Book Monitor

The Pity Party:
A Mean-Spirited Diatribe Against Liberal Compassion 

William Voegeli

Modern American policies are often decided based on emotions, particularly that of pity. "A nation increasingly dependent on heartrending anecdotes to focus and activate its sense of justice is one that's losing the capacity for moral and abstract reasoning," according to William Voegeli.

Voegeli says that to speak of self-discipline and self-reliance, instead of promoting victimhood, is considered mean-spirited and lacking compassion. Yet, those are just the qualities that would provide solutions to our problems and stop us from becoming a socialist, government-dependent society.

Conservatives want America to have an excellent economy, with safeguards in place for one "to be poor briefly," but liberals see government dependence as a lifestyle. And so it has become. Liberals prefer a "welfare state," and work to assure that no responsibility is placed on the "victims" of poverty. Voegeli says that promoting lifestyles that don't include jobs is to "enable some citizens to lead lives amounting to great sapping nullities." Ironically, dooming some citizens to a destiny lacking purpose and fulfillment doesn't seem to distress those who claim to be so full of compassion.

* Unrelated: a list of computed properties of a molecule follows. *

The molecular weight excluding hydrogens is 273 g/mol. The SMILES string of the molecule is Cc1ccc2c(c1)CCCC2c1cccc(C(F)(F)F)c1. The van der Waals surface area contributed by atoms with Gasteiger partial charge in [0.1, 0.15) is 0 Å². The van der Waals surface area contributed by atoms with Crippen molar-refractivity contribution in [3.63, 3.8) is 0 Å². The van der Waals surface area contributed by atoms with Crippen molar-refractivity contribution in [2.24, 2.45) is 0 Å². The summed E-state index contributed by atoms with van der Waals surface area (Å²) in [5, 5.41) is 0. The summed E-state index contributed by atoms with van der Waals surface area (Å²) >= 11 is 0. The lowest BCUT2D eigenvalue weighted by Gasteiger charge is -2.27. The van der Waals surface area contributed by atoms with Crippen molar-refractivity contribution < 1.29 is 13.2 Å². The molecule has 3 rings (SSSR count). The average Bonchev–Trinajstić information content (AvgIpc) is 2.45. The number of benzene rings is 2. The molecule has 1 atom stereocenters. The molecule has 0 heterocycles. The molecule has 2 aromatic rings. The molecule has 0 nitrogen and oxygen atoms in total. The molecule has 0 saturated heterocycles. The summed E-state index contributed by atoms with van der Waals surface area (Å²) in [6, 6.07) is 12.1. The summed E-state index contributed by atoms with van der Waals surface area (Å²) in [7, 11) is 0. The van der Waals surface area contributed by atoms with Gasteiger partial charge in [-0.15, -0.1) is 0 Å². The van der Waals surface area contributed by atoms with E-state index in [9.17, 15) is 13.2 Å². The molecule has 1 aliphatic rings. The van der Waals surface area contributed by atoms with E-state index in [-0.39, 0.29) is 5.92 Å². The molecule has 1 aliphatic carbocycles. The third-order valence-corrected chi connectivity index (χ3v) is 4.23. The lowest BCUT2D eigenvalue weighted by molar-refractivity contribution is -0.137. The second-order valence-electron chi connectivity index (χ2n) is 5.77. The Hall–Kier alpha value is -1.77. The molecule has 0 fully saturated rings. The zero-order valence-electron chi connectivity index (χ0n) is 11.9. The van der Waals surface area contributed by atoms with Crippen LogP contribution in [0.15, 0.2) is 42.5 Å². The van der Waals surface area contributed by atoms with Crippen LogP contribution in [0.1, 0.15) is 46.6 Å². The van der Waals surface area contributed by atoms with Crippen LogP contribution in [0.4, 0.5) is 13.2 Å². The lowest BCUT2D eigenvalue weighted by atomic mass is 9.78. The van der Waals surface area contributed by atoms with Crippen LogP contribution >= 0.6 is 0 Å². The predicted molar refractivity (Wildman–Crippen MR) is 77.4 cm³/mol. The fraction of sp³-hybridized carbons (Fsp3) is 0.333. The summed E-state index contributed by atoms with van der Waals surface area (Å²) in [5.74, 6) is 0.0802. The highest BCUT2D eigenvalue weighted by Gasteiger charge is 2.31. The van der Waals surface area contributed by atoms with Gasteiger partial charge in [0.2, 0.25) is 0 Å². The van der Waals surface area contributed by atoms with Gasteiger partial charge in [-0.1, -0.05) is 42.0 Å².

Voegeli says, "The liberal project consists in large measure of having the government give people stuff -- money, goods, and services." He continues, "The liberal contradiction . . . is caring compassionately about victims of suffering situations while accepting complacently government programs that discharge their core mission -- alleviating that suffering -- ineffectively and inefficiently."

Since 1965, taxpayers have spent $180 billion on Head Start preschool programs for poor children. Despite data that HHS released in 2010 showing that Head Start fails to prepare children for success at school, in 2011 President Obama called Head Start "an outstanding program and a critical investment" and sought to expand it. According to progressives' flawed thought processes, if we are compassionate towards children, we will continue to throw money into Head Start, although it is a failure. The author points out that when conservatives refuse to fund failure, they are unfairly demonized.

William Voegeli demonstrates that these same flawed thought processes are seen in immigration policy, welfare, green energy, gun control, and other favorite Democrat programs.

As a nation, we must decide if we really want to succeed and survive, or simply wish to demonstrate our empathy. Unless we can change the conversation and "clarify the mission," we will fail to protect democracy from itself. Voegeli says we must "subordinate" compassion and empathy in favor of "justice, honor, liberty, and security."

(Broadside Books, 2014, 289 pp., $26.99)